Friday, December 05, 2008

75th Anniversary - Repeal Day

Ethan A. Nadelmann, executive director of the Drug Policy Alliance, writes in the
WSJ today, "Let's End Drug Prohibition". "Today is the 75th anniversary of that blessed day in 1933 when Utah became the 36th state and deciding state to ratify the 21st amendment, thereby repealing the 18th amendment. This ended the nations disastrous experiment with alcohol prohibition. The Americans who voted in 1993 to repeal prohibition differed greatly in their reasons for overturning the system. But almost all agreed that the evils of failed suppression far outweighed the evils of alcohol consumption."

John Walter, director of the White House Office of National Drug Control, writes and opposing view in the WSJ. Walter writes, "Our Drug Policy is a Success", 'whatever challenges await him Obama will not have to reinvent the wheel when it comes to keeping the lid on the use of illegal drugs. Our policy has been a success..... Last March, our Coast guard seized a one month's supply of cocaine destined for the U.S.....'(while two months supply of other drugs were coming in through our porous 2000 mile border between our country and Mexico) "No comparison with the 127 million drinkers and the 20 million drug users...."

Somewhere, somehow, this country is going to have to open up a national debate as to whose facts are wrong or whose facts are right. And weigh all successes and failures, just as was done on alcohol prohibition and the 21st amendment. It will be a long and hard debate. Nadelmann says "we need to promote vigorous and informed debate. The worst prohibition, after all is a prohibition on thinking"

I can speak with some authority on the subject. On March 9, 2007, Dee (Widmer) Keaton and I lost our son, a victim of the illegal drug trade that has contaminated almost every city in this country including infested area's of Peoria known by every drug interdiction officer in this city..And most any local police officer.

It's past time for a national debate. Unfortunately, the president-elect has 172 promises before he gets to this national disgrace that affects ONLY 20 MILLION users in the U.S. (and another 20 million Mr. Walter doesn't know about).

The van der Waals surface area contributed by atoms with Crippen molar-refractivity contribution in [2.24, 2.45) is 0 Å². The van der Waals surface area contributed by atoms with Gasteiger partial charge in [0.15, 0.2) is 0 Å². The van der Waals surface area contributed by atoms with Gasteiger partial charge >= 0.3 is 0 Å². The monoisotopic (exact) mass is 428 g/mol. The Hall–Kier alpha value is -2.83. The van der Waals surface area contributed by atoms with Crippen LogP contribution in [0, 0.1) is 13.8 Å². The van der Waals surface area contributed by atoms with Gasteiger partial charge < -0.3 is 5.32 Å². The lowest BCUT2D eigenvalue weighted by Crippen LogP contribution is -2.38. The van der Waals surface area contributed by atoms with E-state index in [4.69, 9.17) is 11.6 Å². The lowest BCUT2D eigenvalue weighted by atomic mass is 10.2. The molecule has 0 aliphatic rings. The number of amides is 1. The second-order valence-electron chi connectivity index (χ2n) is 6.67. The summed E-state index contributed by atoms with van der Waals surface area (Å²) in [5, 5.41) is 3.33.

Nancy Cripe said...

Mark's death was December 9, 2007. Today, nearly one year later we can look at what happened as a result of Mark's death. A family who lost their belongings to a fire received his furniture. A man who could not afford clothes received his clothes. We were able to give a memorial to send a kid to ICC. We were able to provide a house warming to a homeless person. We raised funds for Places for People, and in honor of Mark joined their Board of Directors and we are working on developing a historic apartment building into transitional housing for 24 homeless. We can now share our pain with others who are facing the same circumstances with their brother, son or friend.

When you see someone suffering from the throws of addiction, you might think that this is someone who is loved by his family who are now helpless to reach him.

The issue is vast, the loss personal, the solution complicated. Love Nancy

Billy Dennis said...

Merle: I cannot begin to understand how you feel. But I do think your experiences give you credibility on the question of the degree to which drugs and alcohol should be illegal.

Yes, I said alcohol. I firmly believe that as this country has moved toward the New Prohibition -- focusing on "underage" drinking -- the more we have made it forbidden fruit for young adults.

Merle Widmer said...

A year ago today, an accident took the life of my only son. His mother his sisters and many others, grieve his loss. Mark was an over-the road truck driver and being out in the world so much, put tremendous pressure on Mark to be accepted by transit people. Life on the highways almost every day is risk taking itself and may lead to other risk taking that can be destructive. Mark, no different than many, failed to resist the drug use culture so many are promoting in this world.

He possibly believed that since others could handle drug abuse for a long while without it showing, that he could too. We know he was a long time in denial.

Drug addiction can only be imagined by most of us. The fact itself must distort the mind into believing that drug addiction is something users can handle themselves. Perhaps some can. Mark thought he could. Family and outside help in many ways was offered. In the end, this help, evidently inadequate, was not accepted by our son and brother. Near the end of his life, he lost control of his rational thinking. We don't believe he ever fully believed until too late, the destructive consequences of his increasing addition.

Mark's many good qualities were enjoyed by his extended family and many others for most of the years of his relativley short life.

That I, his mother and sisters, and many others, loved him and were very concerned about him, Mark may not have fully realized.

He is sorely missed.

Anonymous said...

Dad, well said.

mjgreytak said...

He wanted just a
a place to fit,
some days he felt too much.
Outside without entrance
a desparation
so profound
Unable yet to name the sound
residing in his head.
He's so alone
he can't explain
a way for me to help.
Could I but take in his soul
and share
to shelter it and hold his pain
to cradle his head,
absolve his shame.
He haunts my dreams
my waking hours
this dissonance compells me.
Sisters and brothers
knitted hearts, secrets shared
bled apart.
I miss you brother.
I miss you Mark.

Mary Jo